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The environmental fate and effects of microplastics in freshwater ecosystems

Periodic Reporting for period 1 - FreshwaterMPs (The environmental fate and effects of microplastics in freshwater ecosystems)

Reporting period: 2015-04-01 to 2017-03-31

EU member states are currently working towards the realisation of environmental goals specified in the Water Framework Directive, which aims to protect both human and ecosystem health. Microplastics (MPs) are pollutants of emerging concern and are formed primarily when plastic waste degrades in the environment. The impacts of MPs on freshwater biota are not known, however, they may present a potentially persistent and ecotoxicological stressors.

Accordingly, the goal of this project is to assess the environmental degradation of plastics and the arising risk of MPs in freshwater habitats. To achieve this, a detailed investigation of MP environmental persistence will be carried out. This will provide environmental degradation characteristics for different polymers. This will be combined with laboratory studies to assess relevant sub-lethal endpoints such as reproduction, fitness, inflammation, and oxidative stress. As MPs are known to accumulate co-occurring organic pollutants, the toxicity of virgin MPs will be compared to MPs conditioned with relevant freshwater pollutants. This work will build towards a sophisticated state-of-the-art mesocosm study that will evaluate both MP fate and impacts in model ecosystems. An environmental risk assessment of MPs will inform our ability to achieve conservation objectives taking into account MPs as emerging pollutants.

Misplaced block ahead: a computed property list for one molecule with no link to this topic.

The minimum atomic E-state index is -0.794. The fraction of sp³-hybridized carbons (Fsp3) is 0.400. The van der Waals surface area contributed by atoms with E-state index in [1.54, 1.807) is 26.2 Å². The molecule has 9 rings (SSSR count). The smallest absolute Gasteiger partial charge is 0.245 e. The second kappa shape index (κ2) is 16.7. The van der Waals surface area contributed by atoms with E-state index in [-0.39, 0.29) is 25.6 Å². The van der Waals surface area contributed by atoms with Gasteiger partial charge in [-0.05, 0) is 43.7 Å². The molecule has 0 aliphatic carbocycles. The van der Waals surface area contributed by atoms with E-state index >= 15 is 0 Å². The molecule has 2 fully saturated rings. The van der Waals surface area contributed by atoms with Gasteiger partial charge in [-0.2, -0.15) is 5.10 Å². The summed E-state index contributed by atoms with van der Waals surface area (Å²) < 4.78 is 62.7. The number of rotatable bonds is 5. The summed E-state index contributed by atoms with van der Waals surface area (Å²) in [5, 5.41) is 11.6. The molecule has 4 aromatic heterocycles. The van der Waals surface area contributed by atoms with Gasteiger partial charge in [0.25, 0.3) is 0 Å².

The merit of this project is that protection goals may be better accommodated in policy and management through the generation of so far unavailable data on MP persistence and environmental toxicity. Taken together, the freshwaterMPs will generate so far unavailable data sets to assess for the first time the environmental impacts of freshwater MPs. Thus, the outcomes will highly relevant for academia, politics, stakeholders, and society.
We performed extensive degradation experiments in the laboratory to characterise the ageing of various polymers and the formations of MPs. This work for the first time demonstrated that the immediate step in polymer degradation involves surface erosion, which generates a considerable amount of nanoscale fragments that we coined nanoplastics. We also observed the formation of MPs, however to a lower extend. Based on these results, we performed degradation experiments in outdoor microcosms to cover a more realistic scenario.